The emerging leadership of BJP is full of backward caste hindus, which is only natural because backward caste hindus form bulk of BJP’s vote base.

    Those Kar Sevaks who you might hate so much, the Baj Rang Dal folks you probably hate too – none of them are ‘high caste’. The fighters on the hindu right are all lower caste. Never known a high caste character who would fight for the cause.

  68. Raj — on 27th July, 2006 at 6:16 am  

    Look I know you people hate RSS, BJP…but understand this. 40% of the Indian electorate voted for BJP or parties allied with BJP in an election that BJP lost.

  69. Raj — on 27th July, 2006 at 6:20 am  

    My point is…40% of India will always vote for BJP, directly or indirectly. 10-15% is the swing vote, which changes every election. If that swing vote comes back to the BJP, and BJP returns to power, would budding non-residential Indian leftists commit mass suicide or what ?

    And by the looks of things, we are clearly headed towards that direction, given the tepid response of the present ‘secular’ Indian government in tackling Islamic terrorism. The swing voters are already angry, trust me.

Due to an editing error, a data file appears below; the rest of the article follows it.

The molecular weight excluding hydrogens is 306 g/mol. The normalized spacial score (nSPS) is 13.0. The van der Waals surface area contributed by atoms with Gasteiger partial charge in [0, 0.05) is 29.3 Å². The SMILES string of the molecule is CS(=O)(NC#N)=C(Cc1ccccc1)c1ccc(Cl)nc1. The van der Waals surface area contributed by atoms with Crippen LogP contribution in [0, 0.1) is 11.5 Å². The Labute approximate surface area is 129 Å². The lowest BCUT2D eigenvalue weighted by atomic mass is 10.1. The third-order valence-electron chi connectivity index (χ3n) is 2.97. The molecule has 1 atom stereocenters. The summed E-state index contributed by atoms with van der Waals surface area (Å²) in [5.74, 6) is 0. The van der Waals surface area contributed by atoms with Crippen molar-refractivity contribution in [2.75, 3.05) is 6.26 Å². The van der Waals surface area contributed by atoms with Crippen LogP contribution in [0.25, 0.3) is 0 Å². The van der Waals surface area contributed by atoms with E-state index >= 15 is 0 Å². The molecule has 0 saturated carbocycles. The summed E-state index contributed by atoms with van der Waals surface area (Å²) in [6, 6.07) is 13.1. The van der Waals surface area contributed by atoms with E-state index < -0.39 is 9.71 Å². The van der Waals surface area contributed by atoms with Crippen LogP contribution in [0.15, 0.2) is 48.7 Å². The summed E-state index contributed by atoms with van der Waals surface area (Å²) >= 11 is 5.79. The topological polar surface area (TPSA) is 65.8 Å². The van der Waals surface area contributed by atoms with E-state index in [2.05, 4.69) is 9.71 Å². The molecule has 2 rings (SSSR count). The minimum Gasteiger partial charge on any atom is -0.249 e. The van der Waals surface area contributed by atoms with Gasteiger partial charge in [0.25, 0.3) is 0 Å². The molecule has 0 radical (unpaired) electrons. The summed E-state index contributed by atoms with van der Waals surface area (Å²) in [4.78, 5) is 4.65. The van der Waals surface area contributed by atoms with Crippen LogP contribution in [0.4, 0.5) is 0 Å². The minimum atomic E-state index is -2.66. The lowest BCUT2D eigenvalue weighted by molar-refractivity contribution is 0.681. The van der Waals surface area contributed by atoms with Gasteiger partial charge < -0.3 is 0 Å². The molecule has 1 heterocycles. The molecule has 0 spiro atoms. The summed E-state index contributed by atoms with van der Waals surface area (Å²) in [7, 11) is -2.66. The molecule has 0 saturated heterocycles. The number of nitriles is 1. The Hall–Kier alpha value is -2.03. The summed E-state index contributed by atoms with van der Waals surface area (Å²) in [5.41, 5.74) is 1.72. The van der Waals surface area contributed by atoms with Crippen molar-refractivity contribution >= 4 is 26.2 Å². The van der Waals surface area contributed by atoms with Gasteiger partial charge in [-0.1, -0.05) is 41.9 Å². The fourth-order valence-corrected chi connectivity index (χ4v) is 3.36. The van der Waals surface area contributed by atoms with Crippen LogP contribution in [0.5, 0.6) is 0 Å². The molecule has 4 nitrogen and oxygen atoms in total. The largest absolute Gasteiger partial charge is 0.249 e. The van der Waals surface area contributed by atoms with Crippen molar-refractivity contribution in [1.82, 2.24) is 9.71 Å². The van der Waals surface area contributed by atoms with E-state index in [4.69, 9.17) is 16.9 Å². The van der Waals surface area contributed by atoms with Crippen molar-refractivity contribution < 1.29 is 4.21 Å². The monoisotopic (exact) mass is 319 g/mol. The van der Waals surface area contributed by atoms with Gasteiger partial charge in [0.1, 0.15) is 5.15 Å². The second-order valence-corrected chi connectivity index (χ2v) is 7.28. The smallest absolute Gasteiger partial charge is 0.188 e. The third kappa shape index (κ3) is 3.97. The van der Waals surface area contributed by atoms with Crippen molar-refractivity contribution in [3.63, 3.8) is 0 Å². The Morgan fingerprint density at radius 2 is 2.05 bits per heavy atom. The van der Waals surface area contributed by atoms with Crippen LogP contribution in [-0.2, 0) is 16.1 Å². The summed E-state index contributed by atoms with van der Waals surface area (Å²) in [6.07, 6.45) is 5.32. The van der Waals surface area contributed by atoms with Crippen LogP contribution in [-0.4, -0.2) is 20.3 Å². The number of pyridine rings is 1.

70. Raj — on 27th July, 2006 at 6:44 am  

    Also – one last thing – the importance of the RSS shakhas are over-estimated. They were important once when BJP was a minor party and the vote bank of BJP was limited to Maharashtrian Brahmins. RSS held BJP together when BJP has only 4 seats in the parliament in the 1980s.

    But today – BJP has the support of a huge section of India’s population, most of who have never seen the inside of an RSS shakha and have no affiliation with the RSS. People like me.

    BJP swamps over the RSS. The younger leaders of BJP come from the student bodies like ABVP. They have nothing to do with RSS.

    RSS is no longer important in the national scheme of things for BJP supporters, but will always serve a valuable role as a social service organisation. Villified by India haters because of its hindu-ness…but RSS has always done valuable service to the needy. Most RSS members are lower middle class or even poor. (You wont find kids of software professionals there…by the way, Infy campus in B’lore, which is where I work, has a BJP club. BJP easily is the most popular political party among the techies )Shishu Kalyans are schools set up by RSS for tribal children in far off villages. Whenever there is an accident or a natural disaster – tsunami , earth quake, it is the RSS workers who are first at the scene and the last to leave. Nobody mentions that.